The Pentagon has responded to this gradual decline and crisis in military recruitment with several techniques, ranging from tweaking ad campaigns, lowering recruitment standards and even increasing signing-bonuses. But beyond these Band-Aid solutions, the U.S. military has started to draw out a long-term strategy to maintain its massive global presence: immigrants and foreign nationals.

Going back to the Clinton administration in the ’90s, which oversaw the beginning years of an era of that would mark the largest migration in U.S. history, there was a recognition in the Pentagon that one of the largest and most promising military-age groups in the coming decades could be immigrants, both legal and undocumented.

The practice of recruiting and enlisting immigrants is nothing new for the country, which has traditionally filled critical roles and gaps in its ranks with immigrants, Margaret Stock, a retired Lt. Col. in the Military Police and current immigration lawyer at Cascadia Cross Border Law, said. In fact, Stock said, it is only in recent decades that the U.S. has severed its ties with this historical practice — adopting increasingly strict immigration policies and ramping up security on its borders due to perceived threats of national security from foreigners.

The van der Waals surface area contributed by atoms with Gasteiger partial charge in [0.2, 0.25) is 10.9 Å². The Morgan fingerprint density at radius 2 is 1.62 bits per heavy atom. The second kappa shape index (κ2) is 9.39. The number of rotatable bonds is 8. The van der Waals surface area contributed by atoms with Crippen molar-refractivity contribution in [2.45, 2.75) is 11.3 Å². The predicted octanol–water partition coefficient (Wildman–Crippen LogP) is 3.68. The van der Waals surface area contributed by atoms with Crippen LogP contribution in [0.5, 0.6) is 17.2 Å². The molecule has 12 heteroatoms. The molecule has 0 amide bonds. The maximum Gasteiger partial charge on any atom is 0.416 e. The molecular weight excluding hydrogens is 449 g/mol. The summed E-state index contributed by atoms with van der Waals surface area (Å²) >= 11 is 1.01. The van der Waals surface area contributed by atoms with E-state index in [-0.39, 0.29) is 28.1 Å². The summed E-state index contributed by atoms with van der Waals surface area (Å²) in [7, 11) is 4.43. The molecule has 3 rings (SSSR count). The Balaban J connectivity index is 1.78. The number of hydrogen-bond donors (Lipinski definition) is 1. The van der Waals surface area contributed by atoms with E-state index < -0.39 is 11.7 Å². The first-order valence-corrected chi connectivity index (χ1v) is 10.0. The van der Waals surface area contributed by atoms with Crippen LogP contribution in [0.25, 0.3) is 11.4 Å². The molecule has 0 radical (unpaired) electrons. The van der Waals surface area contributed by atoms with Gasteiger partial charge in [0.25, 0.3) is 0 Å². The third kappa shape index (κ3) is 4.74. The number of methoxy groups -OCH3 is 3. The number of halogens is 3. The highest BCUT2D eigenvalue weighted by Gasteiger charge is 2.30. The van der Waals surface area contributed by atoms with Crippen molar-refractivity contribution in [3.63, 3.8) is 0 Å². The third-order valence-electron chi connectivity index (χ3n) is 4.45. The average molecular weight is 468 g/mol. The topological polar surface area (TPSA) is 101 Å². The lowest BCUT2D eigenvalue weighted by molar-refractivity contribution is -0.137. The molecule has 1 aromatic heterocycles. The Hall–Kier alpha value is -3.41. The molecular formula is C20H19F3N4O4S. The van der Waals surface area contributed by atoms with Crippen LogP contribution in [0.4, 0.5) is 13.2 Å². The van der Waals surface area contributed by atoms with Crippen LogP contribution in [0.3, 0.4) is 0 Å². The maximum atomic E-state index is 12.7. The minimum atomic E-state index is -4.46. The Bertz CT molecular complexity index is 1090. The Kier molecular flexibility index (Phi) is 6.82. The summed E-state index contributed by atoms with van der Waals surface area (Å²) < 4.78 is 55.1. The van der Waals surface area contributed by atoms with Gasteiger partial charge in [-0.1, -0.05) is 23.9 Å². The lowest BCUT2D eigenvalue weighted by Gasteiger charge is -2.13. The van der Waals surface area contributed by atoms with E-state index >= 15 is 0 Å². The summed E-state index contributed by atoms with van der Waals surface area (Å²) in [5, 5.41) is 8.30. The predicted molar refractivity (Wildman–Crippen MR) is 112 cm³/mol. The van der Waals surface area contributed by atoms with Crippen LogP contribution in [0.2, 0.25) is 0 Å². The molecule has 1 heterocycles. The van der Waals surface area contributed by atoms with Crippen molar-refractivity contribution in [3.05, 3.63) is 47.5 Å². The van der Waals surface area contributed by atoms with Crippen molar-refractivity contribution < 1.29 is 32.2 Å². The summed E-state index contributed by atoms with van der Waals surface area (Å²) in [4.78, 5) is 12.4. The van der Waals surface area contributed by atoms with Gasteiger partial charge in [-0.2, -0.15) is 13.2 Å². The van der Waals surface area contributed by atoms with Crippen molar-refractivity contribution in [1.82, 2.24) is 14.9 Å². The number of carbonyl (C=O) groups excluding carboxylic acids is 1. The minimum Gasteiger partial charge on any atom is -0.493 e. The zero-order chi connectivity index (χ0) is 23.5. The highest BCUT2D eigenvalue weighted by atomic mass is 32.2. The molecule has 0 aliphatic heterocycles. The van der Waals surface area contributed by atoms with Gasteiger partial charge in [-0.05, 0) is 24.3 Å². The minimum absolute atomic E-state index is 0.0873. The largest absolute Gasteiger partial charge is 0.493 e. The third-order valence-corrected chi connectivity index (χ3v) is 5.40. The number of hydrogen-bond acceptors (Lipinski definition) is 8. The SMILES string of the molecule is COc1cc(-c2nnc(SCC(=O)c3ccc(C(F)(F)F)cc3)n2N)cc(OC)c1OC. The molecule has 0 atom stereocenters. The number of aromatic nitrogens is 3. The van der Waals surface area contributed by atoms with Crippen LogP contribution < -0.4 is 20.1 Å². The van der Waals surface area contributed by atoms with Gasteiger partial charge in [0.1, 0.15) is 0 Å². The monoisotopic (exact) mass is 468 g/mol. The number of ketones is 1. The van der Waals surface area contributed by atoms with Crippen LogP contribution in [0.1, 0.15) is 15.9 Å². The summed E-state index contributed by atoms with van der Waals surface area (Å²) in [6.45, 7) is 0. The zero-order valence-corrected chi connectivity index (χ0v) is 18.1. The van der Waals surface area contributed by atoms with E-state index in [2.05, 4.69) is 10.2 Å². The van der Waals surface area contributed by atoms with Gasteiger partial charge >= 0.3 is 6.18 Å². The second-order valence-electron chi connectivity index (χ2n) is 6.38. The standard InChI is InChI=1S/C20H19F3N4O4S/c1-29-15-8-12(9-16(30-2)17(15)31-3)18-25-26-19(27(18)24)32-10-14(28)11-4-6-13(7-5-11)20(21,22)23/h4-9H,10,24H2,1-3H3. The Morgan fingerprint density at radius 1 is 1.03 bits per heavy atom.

This, Stock said, has only further agitated the country’s “complex, bloated and arbitrary” immigration system, by cutting off a traditional pathway to citizenship. Additionally, it has also closed off the army from a growing and critical group of military-aged youth with the high-tech and foreign language skills necessary to maintain security in a globalized world.
“We could have stopped the attacks on 9/11, except that we didn’t have enough people who spoke foreign languages,” Stock said. “The U.S. had intercepted a whole bunch of communications from the terrorists talking about their plans of attacking the United States, but the interception hadn’t been translated because they didn’t have enough translators to listen to the recordings and translate them.”

In a time when the U.S. immigration system and military recruitment services are experiencing high stress, Stock said recently proposed legislation, such as the DREAM Act, could provide relief to both systems — offering recruiters access to a previously off-limits group and immigrants new opportunities to pave their way forward in the country.